Garcia, an education scholar who began his career as a high school English teacher in South Central Los Angeles, has authored or edited more than a dozen books about transforming schooling in the United States. As a researcher exploring topics from civic identity and literacy practices to technology and gaming, Garcia has long centered his subjects’ voices in his work, often employing a research approach known as autoethnography.
“Autoethnography is about individuals naming their own experiences and relating them to the world around us,” Garcia said. “So instead of embedding myself in an immigrant community, for example, and then telling that story, the idea is for people who’ve been part of that community for a long time to share that expertise themselves.” He likens it to pláticas research, a Chicanx/Latinx feminist methodology in which subjects share their lived experience through one-on-one conversations.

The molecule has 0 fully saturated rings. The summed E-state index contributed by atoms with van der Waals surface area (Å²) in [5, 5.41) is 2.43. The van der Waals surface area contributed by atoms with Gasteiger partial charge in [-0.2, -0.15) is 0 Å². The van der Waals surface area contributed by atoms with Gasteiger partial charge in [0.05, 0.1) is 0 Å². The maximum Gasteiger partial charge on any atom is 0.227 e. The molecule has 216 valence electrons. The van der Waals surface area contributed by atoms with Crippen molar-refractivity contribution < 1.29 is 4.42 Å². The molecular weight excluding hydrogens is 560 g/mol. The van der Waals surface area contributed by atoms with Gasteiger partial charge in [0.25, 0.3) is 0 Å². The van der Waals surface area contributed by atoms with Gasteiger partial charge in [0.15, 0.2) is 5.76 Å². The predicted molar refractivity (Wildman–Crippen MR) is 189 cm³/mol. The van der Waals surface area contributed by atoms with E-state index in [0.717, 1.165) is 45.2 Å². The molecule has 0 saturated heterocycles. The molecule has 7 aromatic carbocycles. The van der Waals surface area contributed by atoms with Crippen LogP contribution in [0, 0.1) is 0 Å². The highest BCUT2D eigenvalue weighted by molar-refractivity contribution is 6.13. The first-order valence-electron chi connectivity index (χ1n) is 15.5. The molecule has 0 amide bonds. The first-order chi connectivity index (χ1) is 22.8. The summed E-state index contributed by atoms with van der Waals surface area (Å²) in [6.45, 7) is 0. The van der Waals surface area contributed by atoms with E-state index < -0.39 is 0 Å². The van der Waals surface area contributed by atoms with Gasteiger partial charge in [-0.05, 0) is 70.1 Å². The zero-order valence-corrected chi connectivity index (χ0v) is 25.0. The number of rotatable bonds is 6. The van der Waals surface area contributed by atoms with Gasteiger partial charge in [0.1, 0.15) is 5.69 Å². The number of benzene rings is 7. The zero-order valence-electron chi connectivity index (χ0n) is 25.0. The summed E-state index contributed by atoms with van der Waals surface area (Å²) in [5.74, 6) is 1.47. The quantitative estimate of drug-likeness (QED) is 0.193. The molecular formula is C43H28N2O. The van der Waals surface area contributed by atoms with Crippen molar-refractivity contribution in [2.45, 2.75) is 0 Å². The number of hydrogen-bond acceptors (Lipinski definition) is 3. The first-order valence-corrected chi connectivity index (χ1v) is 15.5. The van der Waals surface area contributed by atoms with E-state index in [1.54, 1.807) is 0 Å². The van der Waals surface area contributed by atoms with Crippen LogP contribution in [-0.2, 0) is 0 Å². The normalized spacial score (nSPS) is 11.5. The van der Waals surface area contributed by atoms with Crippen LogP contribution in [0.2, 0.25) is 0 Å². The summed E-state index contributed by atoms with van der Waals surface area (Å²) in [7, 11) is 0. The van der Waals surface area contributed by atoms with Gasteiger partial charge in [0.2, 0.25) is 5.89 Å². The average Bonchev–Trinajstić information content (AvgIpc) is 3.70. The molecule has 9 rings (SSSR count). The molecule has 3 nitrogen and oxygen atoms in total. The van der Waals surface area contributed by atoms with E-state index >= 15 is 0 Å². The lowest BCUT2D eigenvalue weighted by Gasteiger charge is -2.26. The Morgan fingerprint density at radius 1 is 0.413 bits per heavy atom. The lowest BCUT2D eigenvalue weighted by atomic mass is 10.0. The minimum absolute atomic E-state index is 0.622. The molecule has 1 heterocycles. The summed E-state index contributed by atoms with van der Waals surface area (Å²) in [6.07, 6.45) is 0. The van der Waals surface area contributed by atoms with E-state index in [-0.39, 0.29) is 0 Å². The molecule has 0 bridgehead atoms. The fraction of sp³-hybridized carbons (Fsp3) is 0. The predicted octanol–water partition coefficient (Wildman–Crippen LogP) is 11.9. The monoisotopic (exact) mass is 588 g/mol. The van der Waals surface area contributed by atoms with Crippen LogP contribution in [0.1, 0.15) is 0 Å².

Garcia also holds a longtime commitment to making his research accessible, frequently seeking out publicly available channels for his work over academic journals with a prohibitive paywall.
To that end, Garcia and Dick recently launched a weekly online newsletter, La Cuenta, to provide a venue for the stories of undocumented Americans. The newsletter, whose name is derived from a Spanish word referring to a bill or receipt, explores the many costs of living undocumented in the United States, financial and otherwise.
One anonymous contribution in a recent issue offered a list of dos and don’ts in learning to be undocumented, including: “Don’t get your hopes up about going to college, [because] you won’t get financial aid and we can’t afford it”; “Do drive very cautiously,” to avoid getting pulled over — and even, simply, “Don’t try to stand out.”
Another issue featured a conversation between Dick and newly elected Los Angeles City Councilmember Hugo Soto-Martinez about the cost of undocumented labor. Dick also conducted a two-part interview with Jorge Xolalpa, an award-winning movie director from Mexico who recently learned that his latest film will screen at the Cannes Film Festival next spring but shared that, even with DACA protection, he can’t safely leave the country to attend his own premiere.